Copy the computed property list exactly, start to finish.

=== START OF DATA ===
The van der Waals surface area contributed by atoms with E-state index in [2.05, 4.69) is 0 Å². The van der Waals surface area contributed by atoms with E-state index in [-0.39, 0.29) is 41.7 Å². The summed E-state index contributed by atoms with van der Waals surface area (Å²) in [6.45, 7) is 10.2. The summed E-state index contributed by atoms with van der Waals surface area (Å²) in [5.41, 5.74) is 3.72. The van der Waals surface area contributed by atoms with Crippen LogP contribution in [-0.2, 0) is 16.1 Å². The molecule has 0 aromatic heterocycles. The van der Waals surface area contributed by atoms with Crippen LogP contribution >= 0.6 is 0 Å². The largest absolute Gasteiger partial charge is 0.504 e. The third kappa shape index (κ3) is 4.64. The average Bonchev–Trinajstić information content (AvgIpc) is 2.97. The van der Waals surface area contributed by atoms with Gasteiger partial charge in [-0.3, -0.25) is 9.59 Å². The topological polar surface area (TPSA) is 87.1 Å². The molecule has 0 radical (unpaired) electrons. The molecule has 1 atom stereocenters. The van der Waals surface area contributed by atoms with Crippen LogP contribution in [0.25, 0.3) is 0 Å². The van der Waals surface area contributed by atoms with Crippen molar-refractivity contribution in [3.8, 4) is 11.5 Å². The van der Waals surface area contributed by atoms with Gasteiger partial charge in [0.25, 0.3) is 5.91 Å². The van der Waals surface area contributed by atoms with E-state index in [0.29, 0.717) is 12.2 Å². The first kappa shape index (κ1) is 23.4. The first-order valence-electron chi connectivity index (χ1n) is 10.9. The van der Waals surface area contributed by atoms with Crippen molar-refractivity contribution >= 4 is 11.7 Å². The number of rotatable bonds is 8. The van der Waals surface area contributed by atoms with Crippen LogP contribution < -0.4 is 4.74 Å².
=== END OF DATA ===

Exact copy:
The van der Waals surface area contributed by atoms with E-state index in [2.05, 4.69) is 0 Å². The van der Waals surface area contributed by atoms with E-state index in [-0.39, 0.29) is 41.7 Å². The summed E-state index contributed by atoms with van der Waals surface area (Å²) in [6.45, 7) is 10.2. The summed E-state index contributed by atoms with van der Waals surface area (Å²) in [5.41, 5.74) is 3.72. The van der Waals surface area contributed by atoms with Crippen LogP contribution in [-0.2, 0) is 16.1 Å². The molecule has 0 aromatic heterocycles. The van der Waals surface area contributed by atoms with Crippen LogP contribution >= 0.6 is 0 Å². The largest absolute Gasteiger partial charge is 0.504 e. The third kappa shape index (κ3) is 4.64. The average Bonchev–Trinajstić information content (AvgIpc) is 2.97. The van der Waals surface area contributed by atoms with Gasteiger partial charge in [-0.3, -0.25) is 9.59 Å². The topological polar surface area (TPSA) is 87.1 Å². The molecule has 0 radical (unpaired) electrons. The molecule has 1 atom stereocenters. The van der Waals surface area contributed by atoms with Crippen LogP contribution in [0.25, 0.3) is 0 Å². The van der Waals surface area contributed by atoms with Crippen molar-refractivity contribution in [3.8, 4) is 11.5 Å². The van der Waals surface area contributed by atoms with Gasteiger partial charge in [0.25, 0.3) is 5.91 Å². The van der Waals surface area contributed by atoms with E-state index in [0.29, 0.717) is 12.2 Å². The first kappa shape index (κ1) is 23.4. The first-order valence-electron chi connectivity index (χ1n) is 10.9. The van der Waals surface area contributed by atoms with Crippen molar-refractivity contribution >= 4 is 11.7 Å². The number of rotatable bonds is 8. The van der Waals surface area contributed by atoms with Crippen LogP contribution < -0.4 is 4.74 Å².